We added this as an addendum in my book, The Real Estate Investor Tax Guide to include changes made by the new Tax Cuts and Jobs Act (TCJA) passed in December 2017, which affects returns for 2018 through 2025. Most of the changes in the law are scheduled to revert back to the prior law after the 2025 tax year unless Congress extends it.
Herein, we will refer to the new Tax Cuts and Jobs Act either as “The New Tax Law” or TCJA.
Qualified Business Income rules (QBI)
The TCJA created a new deduction for “Qualified Businesses” known as the QBI deduction.
First, what is the QBI Deduction?
The QBI deduction is a deduction for certain qualified trades or businesses, such as real estate investors, where your net rental income (if it qualifies) will create an additional deduction of up to 20% of your net rental income. This is the simple answer, but there are many complex rules that come into play if your income exceeds certain guidelines, and in certain situations, your rental income may NOT qualify.
Rental income that does NOT qualify for the QBI deduction are:
- Real estate used by the owner
- Real estate rented under a triple net lease
- Self-rental real estate rented to an owner of an SSTB* if the ownership is 50% or more owned by the SSTB*
The good news is that rental properties, for the most part, qualify for this new deduction.
Note that the deduction is only available to individual taxpayers and not to regular corporations.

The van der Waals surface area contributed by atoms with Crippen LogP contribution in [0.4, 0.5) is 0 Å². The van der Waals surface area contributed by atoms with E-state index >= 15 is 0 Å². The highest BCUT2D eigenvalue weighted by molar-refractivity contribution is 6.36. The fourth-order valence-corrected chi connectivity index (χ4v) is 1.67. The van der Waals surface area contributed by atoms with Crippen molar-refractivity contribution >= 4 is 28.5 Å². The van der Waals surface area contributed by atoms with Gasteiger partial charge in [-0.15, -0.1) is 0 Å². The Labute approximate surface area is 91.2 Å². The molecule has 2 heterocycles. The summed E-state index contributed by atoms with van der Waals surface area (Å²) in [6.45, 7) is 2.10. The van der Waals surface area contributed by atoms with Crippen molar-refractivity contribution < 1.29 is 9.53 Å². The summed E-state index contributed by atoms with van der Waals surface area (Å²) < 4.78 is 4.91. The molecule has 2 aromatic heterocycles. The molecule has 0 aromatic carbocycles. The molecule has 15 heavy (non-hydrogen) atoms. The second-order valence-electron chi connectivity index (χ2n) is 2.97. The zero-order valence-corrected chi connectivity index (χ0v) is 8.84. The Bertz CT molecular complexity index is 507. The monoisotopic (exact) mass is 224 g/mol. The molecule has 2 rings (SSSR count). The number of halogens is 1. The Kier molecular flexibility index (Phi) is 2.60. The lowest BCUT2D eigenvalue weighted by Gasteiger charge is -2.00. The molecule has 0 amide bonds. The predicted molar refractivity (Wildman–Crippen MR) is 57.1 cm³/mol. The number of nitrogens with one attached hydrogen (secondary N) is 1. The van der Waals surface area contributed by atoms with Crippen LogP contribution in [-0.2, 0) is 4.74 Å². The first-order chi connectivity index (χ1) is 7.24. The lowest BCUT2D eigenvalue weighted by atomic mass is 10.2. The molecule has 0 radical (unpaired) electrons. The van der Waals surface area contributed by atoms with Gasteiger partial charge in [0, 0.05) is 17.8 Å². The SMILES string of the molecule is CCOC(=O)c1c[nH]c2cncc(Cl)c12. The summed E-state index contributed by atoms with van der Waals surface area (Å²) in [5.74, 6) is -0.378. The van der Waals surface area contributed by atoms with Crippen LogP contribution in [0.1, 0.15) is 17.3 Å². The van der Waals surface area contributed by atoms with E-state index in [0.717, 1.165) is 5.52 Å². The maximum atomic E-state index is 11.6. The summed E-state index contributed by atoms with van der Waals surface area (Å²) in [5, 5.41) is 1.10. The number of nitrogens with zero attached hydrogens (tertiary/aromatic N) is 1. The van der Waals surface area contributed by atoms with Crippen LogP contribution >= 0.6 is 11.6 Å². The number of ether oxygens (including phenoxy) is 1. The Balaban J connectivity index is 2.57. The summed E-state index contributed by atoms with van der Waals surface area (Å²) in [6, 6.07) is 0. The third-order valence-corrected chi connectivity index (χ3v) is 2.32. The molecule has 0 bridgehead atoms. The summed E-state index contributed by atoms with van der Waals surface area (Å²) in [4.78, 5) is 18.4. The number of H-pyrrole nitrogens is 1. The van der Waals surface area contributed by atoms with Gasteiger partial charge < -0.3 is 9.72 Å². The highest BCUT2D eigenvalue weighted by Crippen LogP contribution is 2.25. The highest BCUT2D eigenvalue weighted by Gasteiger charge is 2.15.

Although pass-through entities’ net income qualifies for the QBI, it does so at the individual taxpayer level and not directly to the pass-through entity such as Partnerships, S-Corporations, and LLCs.
Following are the phase-out amounts for 2019:
- Married Filing Jointly: $321,400 to $421,400
- Married Filing Separately: $160,725 to $210,725
- All other taxpayers: $160,700 to $210,700
These limits are indexed for inflation each year.
When your income reaches the phase-out amounts, part of the 20% QBI deduction begins to “phase out” or disappear until it is completely gone, and a different set of rules comes into play.
Above the phase-out amount, the following is available for the QBI deduction:
- 50% of W-2 wages paid by the business …or…
- 25% of W-2 wages paid by the business plus 2.5% of the unadjusted basis of assets
IRS notice 2019-7 outlined the rules specific to rental real estate that qualify for the QBI deduction:
- You must keep separate books and records showing the income and expenses for each property.
- You must perform at least 250 hours of real estate rental services each year for each property.
- You must document the real estate services performed.
- You must issue 1099’s to all vendor providing services
Hours of Service test
To be eligible, the taxpayer must pass an Hours of Service Test.
This test requires the taxpayer to document at least 250 hours of services performed per property.
You must document these hours of service, the description of the service, the dates these services were performed, and who performed the services.
Services that qualify include:
- Advertising to rent
- Negotiating leases
- Collecting rents
- Performing maintenance and repairs (but not the construction of capital improvements)
- Supervising contractors and employees
Services do not include traveling to and from the properties.
The services do not have to be performed by the owner themselves but can be performed by agents, employees, or independent contractors.
250 Hour test: if you own multiple properties trying to document 250 hours for each property can be daunting. You can combine properties as a single enterprise to deal with this challenge. But you still have to keep separate residential rental from commercial rental. You must elect in the return to combine these rentals into a single enterprise.
*SSTB defined: a Specified Service Trade or Business (SSTB) is a certain class of business excluded from taking the QBI deduction because of the trade or business they are involved in.